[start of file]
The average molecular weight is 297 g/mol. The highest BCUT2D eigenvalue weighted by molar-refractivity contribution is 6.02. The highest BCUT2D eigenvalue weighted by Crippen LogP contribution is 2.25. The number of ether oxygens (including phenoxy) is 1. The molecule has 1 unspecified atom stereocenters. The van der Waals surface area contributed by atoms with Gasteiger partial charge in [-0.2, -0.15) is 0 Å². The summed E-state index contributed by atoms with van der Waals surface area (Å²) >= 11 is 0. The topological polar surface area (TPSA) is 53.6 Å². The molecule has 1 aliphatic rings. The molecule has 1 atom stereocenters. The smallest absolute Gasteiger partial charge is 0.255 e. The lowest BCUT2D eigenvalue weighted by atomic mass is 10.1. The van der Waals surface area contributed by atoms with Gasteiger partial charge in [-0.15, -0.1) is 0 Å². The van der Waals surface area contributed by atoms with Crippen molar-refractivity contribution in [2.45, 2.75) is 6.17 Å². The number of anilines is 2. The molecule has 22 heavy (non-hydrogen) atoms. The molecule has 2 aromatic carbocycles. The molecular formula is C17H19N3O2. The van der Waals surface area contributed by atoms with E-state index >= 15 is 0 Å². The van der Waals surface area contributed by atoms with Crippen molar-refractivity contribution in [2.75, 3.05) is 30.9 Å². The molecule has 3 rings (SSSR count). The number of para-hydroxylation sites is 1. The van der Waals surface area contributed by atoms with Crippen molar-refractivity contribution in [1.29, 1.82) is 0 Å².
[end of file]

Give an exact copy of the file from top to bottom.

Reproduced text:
The average molecular weight is 297 g/mol. The highest BCUT2D eigenvalue weighted by molar-refractivity contribution is 6.02. The highest BCUT2D eigenvalue weighted by Crippen LogP contribution is 2.25. The number of ether oxygens (including phenoxy) is 1. The molecule has 1 unspecified atom stereocenters. The van der Waals surface area contributed by atoms with Gasteiger partial charge in [-0.2, -0.15) is 0 Å². The summed E-state index contributed by atoms with van der Waals surface area (Å²) >= 11 is 0. The topological polar surface area (TPSA) is 53.6 Å². The molecule has 1 aliphatic rings. The molecule has 1 atom stereocenters. The smallest absolute Gasteiger partial charge is 0.255 e. The lowest BCUT2D eigenvalue weighted by atomic mass is 10.1. The van der Waals surface area contributed by atoms with Gasteiger partial charge in [-0.15, -0.1) is 0 Å². The van der Waals surface area contributed by atoms with Crippen molar-refractivity contribution in [2.45, 2.75) is 6.17 Å². The number of anilines is 2. The molecule has 22 heavy (non-hydrogen) atoms. The molecule has 2 aromatic carbocycles. The molecular formula is C17H19N3O2. The van der Waals surface area contributed by atoms with E-state index >= 15 is 0 Å². The van der Waals surface area contributed by atoms with Crippen molar-refractivity contribution in [2.75, 3.05) is 30.9 Å². The molecule has 3 rings (SSSR count). The number of para-hydroxylation sites is 1. The van der Waals surface area contributed by atoms with Crippen molar-refractivity contribution in [1.29, 1.82) is 0 Å².